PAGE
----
Former UP student Buntu Majaja has reached the Top 25 round of the Mr South Africa competition. Majaja holds a degree in chemical engineering and is currently studying business administration part-time at the Gordon Institute of Business Science (GIBS) while working full time as a management consultant with a global management firm. Perdeby spoke to Majaja, who discussed his participation in the Mr South Africa pageant and the journey so far.
What is your favourite part of this pageant?
I think what has been quite inspiring and humbling is meeting all the other contestants. As much as you know you are working hard and you are putting in the time, putting in the graft to try and make your vision a reality, it is really inspiring when you meet so many other men who are doing the same thing and they are really making an impact in the country. Without a doubt their journeys and hearing more about them, that is really inspiring and that by far is one of the things that has been a big take away.
How has this journey been? What have you learnt so far?
It’s been quite gruelling, exciting, and fearing at the same time because personally I had to take myself outside of my comfort zone. I studied engineering and I was always an academic person, but I’ve always had this passion in me for people, for community and just for wanting to engage. When I saw the platform, when I understood it, I thought then “Why not give it a try?”
Have you had any specific challenges that you’ve faced so far?
With every negative there’s a positive. I always believe that there is no good or bad, it’s how you see it. But something for me that was really challenging was in the beginning when we had to try and get a sponsor and get branding. That for me was really challenging. It was something that we never really did, but I took the challenge on and tried until the last day. I communicated with lots of brands, even though I did not get a sponsor. Afterwards, in the continuous communications many of them came back to me and now we are still in communication creating value. So in that experience it was really disheartening being on the phone everyday during lunchtime because I’m also working now. I’m working full-time and during lunchtime I would go on the phone and I would make these calls everyday, but persistence is the only way.
How are you preparing for the pageant?
I’ve always valued a healthy body, a healthy mind. [For] instance I’m a black belt in taekwondo. I was actually here at Tuks because they offer this and I would definitely say anybody in the university should look at these extra-mural activities that you could take part in. So I have always been training, but when it came to [the competition] I realised that it’s really time to level up a notch so: going to gym twice a day, taking in your proteins, cutting down on the carbs and even though I was active before now, my mind I feel is so much more alert. Even the food I am taking is more vegetables and it really is an eye-opener in terms of “what you really put into your body you take out”.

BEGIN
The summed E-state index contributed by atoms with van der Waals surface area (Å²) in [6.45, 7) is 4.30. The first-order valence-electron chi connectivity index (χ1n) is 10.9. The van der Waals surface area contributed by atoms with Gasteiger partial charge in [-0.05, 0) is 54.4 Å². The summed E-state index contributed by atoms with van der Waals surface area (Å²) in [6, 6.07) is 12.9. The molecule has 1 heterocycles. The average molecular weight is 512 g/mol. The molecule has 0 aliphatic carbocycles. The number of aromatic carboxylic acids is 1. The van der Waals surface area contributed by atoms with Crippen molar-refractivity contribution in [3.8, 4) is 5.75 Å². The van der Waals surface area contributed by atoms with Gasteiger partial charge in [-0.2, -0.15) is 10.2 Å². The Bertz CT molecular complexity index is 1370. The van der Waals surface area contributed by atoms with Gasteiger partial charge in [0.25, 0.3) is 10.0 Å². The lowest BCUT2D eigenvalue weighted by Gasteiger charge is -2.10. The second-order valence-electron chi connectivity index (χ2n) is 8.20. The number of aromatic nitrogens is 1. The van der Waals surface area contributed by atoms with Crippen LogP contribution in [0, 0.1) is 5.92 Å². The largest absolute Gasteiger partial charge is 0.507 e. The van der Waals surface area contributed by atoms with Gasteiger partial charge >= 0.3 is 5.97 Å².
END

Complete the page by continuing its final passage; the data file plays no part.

What’s it like knowing that you’re a role model and that young men will look up to you?
It’s a humbling thought because in the communities that [we] have grown up in, there aren’t many role models, and to think that even if I can touch one life, that is all that will make it worth it. To see the potential in the youth’s eyes, that is even sort of a role model thing for me because they are so driven. They are so excited about life, despite some of the things that surround them. That’s something I can look up to, so I hope that I can contribute and at the same time I’m even being fulfilled myself and being inspired through that experience.
Did your family play large role in supporting you throughout this competition?
Definitely, definitely. Your support system, the people around you, are very important. When you wake up, dress up and show up, you’re not just showing up for yourself, you’re showing up with a village of a thousand or your family. Personally, my family, my friends, there’s many close people – even business associates that I work with – and my beautiful girlfriend that is always positive. And when I can go to my family and just tell them about a challenge, they listen – even when they don’t really understand what you may be going on about, the point is that they’re listening and that is really what matters.